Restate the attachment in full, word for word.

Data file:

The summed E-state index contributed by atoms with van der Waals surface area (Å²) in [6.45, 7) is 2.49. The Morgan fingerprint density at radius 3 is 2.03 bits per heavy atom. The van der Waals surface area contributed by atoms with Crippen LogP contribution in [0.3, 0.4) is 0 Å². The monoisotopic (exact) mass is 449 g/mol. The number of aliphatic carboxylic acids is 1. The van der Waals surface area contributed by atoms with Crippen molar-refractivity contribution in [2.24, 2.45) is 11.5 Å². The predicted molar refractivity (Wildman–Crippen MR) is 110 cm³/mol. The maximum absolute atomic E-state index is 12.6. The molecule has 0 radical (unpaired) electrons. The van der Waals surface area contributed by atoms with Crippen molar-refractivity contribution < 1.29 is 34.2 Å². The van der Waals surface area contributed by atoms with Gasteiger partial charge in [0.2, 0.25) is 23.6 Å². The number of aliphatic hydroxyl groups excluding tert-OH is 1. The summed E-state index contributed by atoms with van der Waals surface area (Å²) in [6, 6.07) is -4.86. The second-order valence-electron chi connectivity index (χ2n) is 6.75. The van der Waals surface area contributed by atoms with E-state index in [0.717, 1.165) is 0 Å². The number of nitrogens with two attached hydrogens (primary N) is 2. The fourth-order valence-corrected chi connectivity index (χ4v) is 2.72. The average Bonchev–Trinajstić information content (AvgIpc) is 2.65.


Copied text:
The summed E-state index contributed by atoms with van der Waals surface area (Å²) in [6.45, 7) is 2.49. The Morgan fingerprint density at radius 3 is 2.03 bits per heavy atom. The van der Waals surface area contributed by atoms with Crippen LogP contribution in [0.3, 0.4) is 0 Å². The monoisotopic (exact) mass is 449 g/mol. The number of aliphatic carboxylic acids is 1. The van der Waals surface area contributed by atoms with Crippen molar-refractivity contribution in [2.24, 2.45) is 11.5 Å². The predicted molar refractivity (Wildman–Crippen MR) is 110 cm³/mol. The maximum absolute atomic E-state index is 12.6. The molecule has 0 radical (unpaired) electrons. The van der Waals surface area contributed by atoms with Crippen molar-refractivity contribution < 1.29 is 34.2 Å². The van der Waals surface area contributed by atoms with Gasteiger partial charge in [0.2, 0.25) is 23.6 Å². The number of aliphatic hydroxyl groups excluding tert-OH is 1. The summed E-state index contributed by atoms with van der Waals surface area (Å²) in [6, 6.07) is -4.86. The second-order valence-electron chi connectivity index (χ2n) is 6.75. The van der Waals surface area contributed by atoms with E-state index in [0.717, 1.165) is 0 Å². The number of nitrogens with two attached hydrogens (primary N) is 2. The fourth-order valence-corrected chi connectivity index (χ4v) is 2.72. The average Bonchev–Trinajstić information content (AvgIpc) is 2.65.